ASEAN member states and several big nations have sent notes verbales (diplomatic notes) to the UN rejecting China's maritime claims in the South China Sea. During this year, Indonesia sent diplomatic notes to the UN twice on May 26 and June 12.
"This means these countries told the UN that we do not want any violation of the UNCLOS (the United Nations Convention on the Law of the Sea) and do not want the UNCLOS to be reduced or made vague," Director General of International Law and Agreement of the Foreign Ministry Damos Dumoli Agusman noted in a virtual press conference here on Friday.
With the diplomatic notes, he stated that China's claim to the disputed territory in the South China Sea "will remain illegitimate as long as they continue to echo their rejection. Moreover, (the diplomatic notes) are not a political argument but a legal argument justified by the international law."
The note verbale battle, or diplomatic note battle, referred to by Agusman, depicts a clash of legal arguments on an international scale among claimant and non-claimant states in the South China Sea and parties to UNCLOS.
Claimant states in the South China Sea dispute are Brunei, Malaysia, the Philippines, Vietnam, and China as well as Taiwan that stated its territory is an independent state and is not part of China.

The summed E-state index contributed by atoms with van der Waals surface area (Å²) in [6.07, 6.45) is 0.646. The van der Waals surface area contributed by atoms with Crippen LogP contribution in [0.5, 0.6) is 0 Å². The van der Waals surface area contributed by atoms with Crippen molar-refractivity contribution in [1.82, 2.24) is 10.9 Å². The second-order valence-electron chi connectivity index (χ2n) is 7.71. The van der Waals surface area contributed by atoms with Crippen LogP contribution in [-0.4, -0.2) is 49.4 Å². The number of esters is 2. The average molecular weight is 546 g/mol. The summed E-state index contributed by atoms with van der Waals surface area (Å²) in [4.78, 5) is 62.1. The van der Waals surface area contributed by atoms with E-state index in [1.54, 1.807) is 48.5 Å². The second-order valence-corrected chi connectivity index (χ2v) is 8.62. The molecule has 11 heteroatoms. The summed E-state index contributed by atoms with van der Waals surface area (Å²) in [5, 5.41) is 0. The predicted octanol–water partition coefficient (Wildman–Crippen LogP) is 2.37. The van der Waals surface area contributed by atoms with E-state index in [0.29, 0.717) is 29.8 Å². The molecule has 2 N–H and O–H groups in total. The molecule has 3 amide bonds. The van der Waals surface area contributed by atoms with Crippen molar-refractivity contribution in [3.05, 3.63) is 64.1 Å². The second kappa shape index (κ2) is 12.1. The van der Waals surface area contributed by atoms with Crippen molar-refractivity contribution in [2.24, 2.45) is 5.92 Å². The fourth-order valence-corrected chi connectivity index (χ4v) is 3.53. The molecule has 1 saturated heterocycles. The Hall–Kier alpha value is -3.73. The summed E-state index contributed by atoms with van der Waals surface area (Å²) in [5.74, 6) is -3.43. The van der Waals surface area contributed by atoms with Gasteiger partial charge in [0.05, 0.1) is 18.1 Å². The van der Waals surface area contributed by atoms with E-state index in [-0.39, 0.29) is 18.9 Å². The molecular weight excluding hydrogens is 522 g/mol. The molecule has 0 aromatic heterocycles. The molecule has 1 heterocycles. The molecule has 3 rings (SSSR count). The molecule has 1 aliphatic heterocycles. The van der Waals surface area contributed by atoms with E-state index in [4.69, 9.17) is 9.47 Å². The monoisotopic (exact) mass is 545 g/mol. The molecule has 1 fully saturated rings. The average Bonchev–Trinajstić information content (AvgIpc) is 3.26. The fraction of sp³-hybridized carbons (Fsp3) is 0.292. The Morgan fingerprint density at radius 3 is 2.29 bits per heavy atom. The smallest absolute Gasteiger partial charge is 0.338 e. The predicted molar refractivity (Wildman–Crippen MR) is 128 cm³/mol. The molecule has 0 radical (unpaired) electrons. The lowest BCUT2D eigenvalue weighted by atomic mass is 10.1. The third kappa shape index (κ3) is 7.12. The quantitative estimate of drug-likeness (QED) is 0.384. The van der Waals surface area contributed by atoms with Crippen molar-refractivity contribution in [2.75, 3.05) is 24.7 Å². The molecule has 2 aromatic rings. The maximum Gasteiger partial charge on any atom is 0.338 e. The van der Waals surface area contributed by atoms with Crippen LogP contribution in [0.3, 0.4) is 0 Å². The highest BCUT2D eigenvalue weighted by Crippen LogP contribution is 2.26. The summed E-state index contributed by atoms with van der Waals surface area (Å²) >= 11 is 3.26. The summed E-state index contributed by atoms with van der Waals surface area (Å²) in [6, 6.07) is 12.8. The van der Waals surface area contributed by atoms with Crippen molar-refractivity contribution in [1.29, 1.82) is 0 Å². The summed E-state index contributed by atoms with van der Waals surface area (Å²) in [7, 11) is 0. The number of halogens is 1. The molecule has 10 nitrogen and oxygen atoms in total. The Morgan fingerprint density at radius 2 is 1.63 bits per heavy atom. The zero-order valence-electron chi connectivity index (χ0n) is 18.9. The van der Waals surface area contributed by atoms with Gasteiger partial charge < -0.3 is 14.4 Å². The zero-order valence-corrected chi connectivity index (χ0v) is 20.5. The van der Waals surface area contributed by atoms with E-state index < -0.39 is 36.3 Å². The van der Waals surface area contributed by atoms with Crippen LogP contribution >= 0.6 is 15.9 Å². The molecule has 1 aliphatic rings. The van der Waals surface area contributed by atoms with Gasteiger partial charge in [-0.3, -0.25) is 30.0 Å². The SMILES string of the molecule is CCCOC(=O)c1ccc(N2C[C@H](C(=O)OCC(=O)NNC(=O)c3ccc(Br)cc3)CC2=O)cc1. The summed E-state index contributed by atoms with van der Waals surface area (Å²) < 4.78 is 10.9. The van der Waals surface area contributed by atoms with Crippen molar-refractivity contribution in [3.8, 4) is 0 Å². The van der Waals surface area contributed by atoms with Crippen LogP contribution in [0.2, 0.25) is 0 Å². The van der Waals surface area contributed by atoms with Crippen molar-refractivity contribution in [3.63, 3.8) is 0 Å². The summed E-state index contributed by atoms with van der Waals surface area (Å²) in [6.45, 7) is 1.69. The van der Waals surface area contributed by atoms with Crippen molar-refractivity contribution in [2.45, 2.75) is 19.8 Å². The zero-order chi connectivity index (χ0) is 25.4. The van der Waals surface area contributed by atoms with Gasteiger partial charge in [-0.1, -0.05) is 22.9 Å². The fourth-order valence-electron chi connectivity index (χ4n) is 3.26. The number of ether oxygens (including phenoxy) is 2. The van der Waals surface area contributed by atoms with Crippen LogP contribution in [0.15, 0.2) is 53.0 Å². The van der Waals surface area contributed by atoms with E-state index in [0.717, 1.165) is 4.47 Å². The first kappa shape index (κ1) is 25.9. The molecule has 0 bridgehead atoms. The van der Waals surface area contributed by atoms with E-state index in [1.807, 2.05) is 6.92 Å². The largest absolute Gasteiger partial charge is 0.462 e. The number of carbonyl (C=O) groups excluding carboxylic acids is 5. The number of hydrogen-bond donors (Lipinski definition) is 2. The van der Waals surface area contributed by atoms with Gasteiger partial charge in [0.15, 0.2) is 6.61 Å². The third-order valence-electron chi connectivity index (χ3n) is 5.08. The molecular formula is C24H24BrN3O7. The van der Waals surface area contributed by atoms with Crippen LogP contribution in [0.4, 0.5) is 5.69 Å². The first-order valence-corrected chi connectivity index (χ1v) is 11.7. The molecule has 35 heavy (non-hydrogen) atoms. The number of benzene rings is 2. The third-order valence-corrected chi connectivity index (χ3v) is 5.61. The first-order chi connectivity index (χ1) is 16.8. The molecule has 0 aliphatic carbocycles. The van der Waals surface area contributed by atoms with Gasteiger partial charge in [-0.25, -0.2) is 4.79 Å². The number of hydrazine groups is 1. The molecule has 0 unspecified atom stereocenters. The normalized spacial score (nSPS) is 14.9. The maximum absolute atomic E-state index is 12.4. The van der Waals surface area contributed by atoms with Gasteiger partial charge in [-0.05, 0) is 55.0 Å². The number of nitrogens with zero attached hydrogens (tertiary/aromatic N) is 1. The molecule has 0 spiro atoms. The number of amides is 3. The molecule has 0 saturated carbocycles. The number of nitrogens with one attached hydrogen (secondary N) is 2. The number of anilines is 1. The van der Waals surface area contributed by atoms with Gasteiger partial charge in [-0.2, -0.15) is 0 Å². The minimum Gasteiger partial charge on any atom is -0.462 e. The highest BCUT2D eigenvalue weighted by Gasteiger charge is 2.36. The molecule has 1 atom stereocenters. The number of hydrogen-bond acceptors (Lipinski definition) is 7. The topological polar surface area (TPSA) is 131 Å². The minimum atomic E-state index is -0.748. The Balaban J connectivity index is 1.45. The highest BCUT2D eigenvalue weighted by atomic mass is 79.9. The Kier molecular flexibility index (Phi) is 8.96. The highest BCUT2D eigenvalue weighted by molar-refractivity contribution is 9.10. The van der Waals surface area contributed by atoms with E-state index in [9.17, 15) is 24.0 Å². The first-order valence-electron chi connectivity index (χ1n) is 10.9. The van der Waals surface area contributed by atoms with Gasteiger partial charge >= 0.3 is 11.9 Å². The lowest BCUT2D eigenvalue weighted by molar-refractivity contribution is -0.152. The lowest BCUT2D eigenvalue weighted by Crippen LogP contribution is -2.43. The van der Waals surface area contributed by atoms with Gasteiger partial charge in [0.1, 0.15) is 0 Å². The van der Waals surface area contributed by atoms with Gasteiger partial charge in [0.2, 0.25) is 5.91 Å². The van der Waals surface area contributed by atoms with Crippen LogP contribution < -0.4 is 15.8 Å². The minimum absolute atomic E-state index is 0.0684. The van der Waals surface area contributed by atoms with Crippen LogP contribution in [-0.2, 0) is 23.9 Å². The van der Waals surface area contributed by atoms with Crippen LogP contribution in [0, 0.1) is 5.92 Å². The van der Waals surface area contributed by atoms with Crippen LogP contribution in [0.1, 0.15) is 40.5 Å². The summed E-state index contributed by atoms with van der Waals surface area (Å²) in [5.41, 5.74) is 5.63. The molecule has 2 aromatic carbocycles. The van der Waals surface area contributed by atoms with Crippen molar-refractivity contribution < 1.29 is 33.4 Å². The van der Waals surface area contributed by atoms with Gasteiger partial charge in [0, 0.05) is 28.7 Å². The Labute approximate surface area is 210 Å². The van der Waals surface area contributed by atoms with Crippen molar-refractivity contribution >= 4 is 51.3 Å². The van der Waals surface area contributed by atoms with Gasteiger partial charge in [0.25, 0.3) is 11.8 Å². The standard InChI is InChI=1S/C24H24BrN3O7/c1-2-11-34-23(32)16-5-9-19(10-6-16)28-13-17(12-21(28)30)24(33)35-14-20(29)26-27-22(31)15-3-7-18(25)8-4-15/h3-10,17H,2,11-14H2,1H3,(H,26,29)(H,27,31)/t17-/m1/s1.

Indonesia, Thailand, Singapore, Cambodia, and Laos are non-claimant states in the dispute.
The Association of Southeast Asian Nations (ASEAN) comprises Indonesia, Malaysia, Singapore, Thailand, the Philippines, Brunei Darussalam, Vietnam, Laos, Cambodia, and Myanmar.
China has sent diplomatic notes to the UN six times this year to state its claim to the maritime territory in the South China Sea. The diplomatic notes were a response to Malaysia's partial submission to the UN Commission on the Limits of Continental Shelf on December 12, 2019.
Several big countries have joined a wave of refusals to China's claim. Only recently, the Great Britain Permanent Mission to the UN sent a note verbale on Sept 16, 2020, representing his state, France, and Germany.
"France, Germany, and the Great Britain, as parties to UNCLOS 1992, would like to stress their legal position, specifically underscoring the importance of unobstructed activities in the high seas, especially the freedom of navigation and flight, and the rights to make non-dangerous trips, contained in UNCLOS, including in the South China Sea," according to one of the diplomatic notes.
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